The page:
Mark Kermode - Sympathy for the devil

Film - Of two tales of sex, drugs and rock'n'roll, it is the film made 30 years ago that thrills. By

The popularisation of pornography in the early 1970s created two unlikely cult heroes. One was Harry Reems, a passable comic actor who co-starred with Linda Lovelace in the genre-defining hit Deep Throat, and who later retired from porn to redirect his energies into religion and real estate. More notorious was John Holmes, a man blessed with a legendarily lengthy penis, whose fall from stardom became a paradigm for all that was self-destructive about the sex industry. Having enjoyed the high life as the world's premier porn stud in the 1970s, Holmes spiralled into drug addiction and delinquency, and then was arrested (but acquitted) for alleged involvement in a brutal massacre on Hollywood's Wonderland Avenue in 1981. He died of an Aids-related illness in 1988.

In the magnificent Boogie Nights, film-maker Paul Thomas Anderson transformed the bleak bones of Holmes's life story into a fabulous fairy tale of family values in which people behaved decently in even the most apparently indecent circumstances. Wonderland, which takes no such inventive liberties in its grim depiction of the unresolved murders, makes for far more depressing viewing. Whereas Anderson constantly found common ground between the extraordinary lives of his characters and the more everyday experiences of the audience, writer/director James Cox seems content merely to conjure a menagerie of unlikeable archetypes in whose violent fates it is hard to make any emotional investment. Instead, we watch with disheartening detachment as the mumbling, shambling, snorting, rutting lowlifes go about their variously disreputable business, teaching us only that all junkies are shitheads, all drug dealers murderers (probably), and that anyone who spends time with them will end up robbed, maimed or dead.

There is something perversely satisfying about watching fallen star Val Kilmer, who was so odious at the height of his fame, being reduced to playing a washed-up slimeball in what is, on one level, a low(er)-budget exploitation movie. Yet unlike Mickey Rourke, with his self-deprecating cameo in Spun (to which Wonderland bears thematic and stylistic comparison), Kilmer somehow manages to retain the same smug, self-adoring demeanour that made you want to punch him in such big-budget stinkers as The Saint and The Island of Doctor Moreau, but which is ironically appropriate here. Elsewhere, distractingly familiar faces include the kooky former Friends star Lisa Kudrow, who turns in an admirably understated performance as Holmes's long-suffering wife, Sharon; celebrity slapper Paris Hilton, who achieves on-screen insufferability without even opening her mouth in a fleeting cameo; and Eric Bogosian, who makes drug lord Eddie "The Arab" Nash sound disconcertingly like Mohamed Al Fayed on acid. Contrast Bogosian's pantomime prattlings with the unexpected menace of Alfred Molina's similar role in Boogie Nights, and you begin to appreciate how seriously Wonderland mishandles the dramatic potential of its material.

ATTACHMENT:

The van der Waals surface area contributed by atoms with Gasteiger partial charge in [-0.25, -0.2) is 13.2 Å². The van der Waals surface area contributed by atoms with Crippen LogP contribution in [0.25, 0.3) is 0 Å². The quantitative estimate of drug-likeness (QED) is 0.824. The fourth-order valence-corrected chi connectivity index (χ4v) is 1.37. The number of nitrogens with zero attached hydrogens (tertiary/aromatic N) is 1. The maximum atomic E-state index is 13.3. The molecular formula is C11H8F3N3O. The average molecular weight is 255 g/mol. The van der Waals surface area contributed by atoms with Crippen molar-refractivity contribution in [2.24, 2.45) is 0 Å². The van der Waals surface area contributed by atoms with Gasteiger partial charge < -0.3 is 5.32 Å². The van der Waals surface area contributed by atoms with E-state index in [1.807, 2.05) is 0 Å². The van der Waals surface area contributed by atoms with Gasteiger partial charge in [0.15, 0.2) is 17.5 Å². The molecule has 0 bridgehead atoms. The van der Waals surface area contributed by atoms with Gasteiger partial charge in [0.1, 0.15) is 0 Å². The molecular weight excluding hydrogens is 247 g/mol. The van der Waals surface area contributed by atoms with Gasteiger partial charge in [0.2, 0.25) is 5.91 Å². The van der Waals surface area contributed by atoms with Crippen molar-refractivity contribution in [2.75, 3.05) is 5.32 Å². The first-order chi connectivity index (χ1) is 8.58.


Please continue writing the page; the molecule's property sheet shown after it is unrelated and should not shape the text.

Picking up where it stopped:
While the soundtrack includes a jukebox of infectious hits by everyone from T-Rex and Terry Reid to The Cars and Duran Duran, it rarely hits the high notes necessary to transform this turgid reality into transcendent art. Worse still, the overall visual style of the film - all unnecessary jumps, gimmicky cuts and baffling text - serves to obfuscate the narrative, rather than illuminate it.

Compare such distractions with the superbly creative structure of the re-released Performance, another tale of sex, drugs and rock'n'roll which predates Wonderland by more than 30 years, but which still looks far more modern, innovative and shockingly funky. James Fox stars as the renegade gangster who holes up in the bohemian flat of a fading rocker, Mick Jagger, unearthing uncomfortable parallels between their respective outlaw lifestyles. Originally shunned by its distributors (who thought it was incoherent filth) and snipped by the censors (who understood it well enough to be upset by its sadomasochism and perversity), Performance is now rightly considered a milestone of British cinema, an accolade due in no small part to the work of the editor Frank Mazzola, whose innovative, jazz-influenced cross-cutting perfectly served (and perhaps saved) the film. Co-directors Donald Cammell and Nicolas Roeg get right under the skin of their cast, Fox allegedly discovering such darkness within the role of Chas that he renounced acting for a decade to dedicate his life to God.

As for the usually awful Jagger, Performance captures the fey Mephistophelean pageantry that once made him such an entrancing presence on stage, if not on screen. If only Wonderland had invoked half as much sympathy for its devils.